Lap 4:  I had to now stop by my pit area each lap as I was downing a 24 ounce bottle each lap.  I caught back up to first, made some small talk, and then slowly pulled away.  I was still in my happy bubble on this lap, and began to start making the mental calculations of how many more laps I was going to have to do.  3-4 more were going to be necessary.  The two climbs jumped up on the suffering scale, now a 5/10.  After passing through the start/finish and seeing that I was 4:03 into the race, I knew I had to do 3 more.  So I chugged my traditional Red Bull, and awaited my "wings."

Lap 5:  It was here that I began noticing the little pains:  low back, left big toe, outside of my right foot.  I began to feel every little bump and root on the trail.  What I thought was pretty smooth in the beginning now became teeth chattering.  Tons of braking bumps on the descents began to annoy me! To take my focus off the pain, I began to talk to people as I came upon and passed them.  I was very surprised at the women.  I followed one on a long descent who was buttery smooth through the corners.  And I admired those that fought for every inch of trail on the two long climbs.  At this point those climbs jumped up to 7/10 and it was about all I could do to turn over the pedals ... but I did.

Lap 6:  I felt pretty confident in maintaining first as long as I did not have a mechanical.  I had lost sight of second place in the twists and turns of the course.  I now just focused on riding smooth, especially through the creek crossings, which caused many flats on the day.  I noticed that each lap the line through the creeks changed as rocks were flung about.  The climbs jumped up another notch in intensity to 8/10, mostly due to fatigue, but they were also getting a bit chewed up, and finding traction got harder.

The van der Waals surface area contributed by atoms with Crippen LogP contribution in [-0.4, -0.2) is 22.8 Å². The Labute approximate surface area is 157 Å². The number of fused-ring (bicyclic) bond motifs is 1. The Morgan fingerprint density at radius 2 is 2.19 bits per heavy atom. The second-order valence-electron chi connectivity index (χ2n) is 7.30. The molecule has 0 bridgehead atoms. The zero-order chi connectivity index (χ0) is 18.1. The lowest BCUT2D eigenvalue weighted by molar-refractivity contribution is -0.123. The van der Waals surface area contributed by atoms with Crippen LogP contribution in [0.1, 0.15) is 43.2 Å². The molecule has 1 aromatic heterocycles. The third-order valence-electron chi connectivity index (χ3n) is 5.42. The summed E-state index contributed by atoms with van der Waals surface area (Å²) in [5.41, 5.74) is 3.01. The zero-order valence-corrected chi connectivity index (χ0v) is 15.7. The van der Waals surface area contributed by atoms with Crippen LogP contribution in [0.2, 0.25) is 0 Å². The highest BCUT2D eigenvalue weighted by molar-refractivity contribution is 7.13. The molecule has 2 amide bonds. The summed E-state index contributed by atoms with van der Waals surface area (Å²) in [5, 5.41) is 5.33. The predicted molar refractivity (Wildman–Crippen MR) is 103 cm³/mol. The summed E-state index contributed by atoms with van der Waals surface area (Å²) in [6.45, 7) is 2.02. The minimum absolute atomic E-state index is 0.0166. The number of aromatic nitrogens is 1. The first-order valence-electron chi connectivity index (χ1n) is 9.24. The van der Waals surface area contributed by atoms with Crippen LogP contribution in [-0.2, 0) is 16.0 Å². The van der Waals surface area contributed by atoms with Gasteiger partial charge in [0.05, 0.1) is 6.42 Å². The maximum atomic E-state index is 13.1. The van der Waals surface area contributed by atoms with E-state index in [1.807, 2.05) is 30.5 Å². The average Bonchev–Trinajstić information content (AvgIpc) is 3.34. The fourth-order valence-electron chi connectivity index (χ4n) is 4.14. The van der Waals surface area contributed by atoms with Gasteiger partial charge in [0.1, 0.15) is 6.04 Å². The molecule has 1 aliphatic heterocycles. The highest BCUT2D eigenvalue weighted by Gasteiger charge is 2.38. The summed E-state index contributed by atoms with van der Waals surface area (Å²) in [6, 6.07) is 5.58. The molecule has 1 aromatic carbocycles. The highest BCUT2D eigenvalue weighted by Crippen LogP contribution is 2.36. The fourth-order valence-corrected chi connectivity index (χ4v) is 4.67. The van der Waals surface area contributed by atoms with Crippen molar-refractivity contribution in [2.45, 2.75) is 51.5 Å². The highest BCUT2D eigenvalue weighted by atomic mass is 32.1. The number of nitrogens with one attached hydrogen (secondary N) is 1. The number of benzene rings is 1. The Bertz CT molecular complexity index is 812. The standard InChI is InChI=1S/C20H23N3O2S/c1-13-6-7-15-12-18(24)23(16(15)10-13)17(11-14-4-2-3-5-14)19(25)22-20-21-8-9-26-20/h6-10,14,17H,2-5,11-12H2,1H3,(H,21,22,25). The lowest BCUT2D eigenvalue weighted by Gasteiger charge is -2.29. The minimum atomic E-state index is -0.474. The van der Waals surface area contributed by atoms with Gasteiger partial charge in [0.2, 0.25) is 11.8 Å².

Lap 7:  I was now 7 minutes ahead of second and at least could rest a little easier mentally.  The last lap was relatively enjoyable.  All the body pains diminished in intensity and I focused on body position, carving the corners, and seeing how little I could use my brakes.  The long single track climb, I thought about going for it, but felt a twinge in the quads about 1/2 way up.  So I wisely chose to dismount and run up the last 30 yards.  I did manage to clean the powerline climb, but it was not a pretty site.  I hit my limit of pain at a 10/10.

I rolled through on my final lap in 5:19.  This was not easy.  The heat and taller gearing had me hurting at times, but with Coach Lynda's guidance, I had a perfect lead up in training to this race.  I am looking forward to burying myself in some L4/L5 work outs in the near future.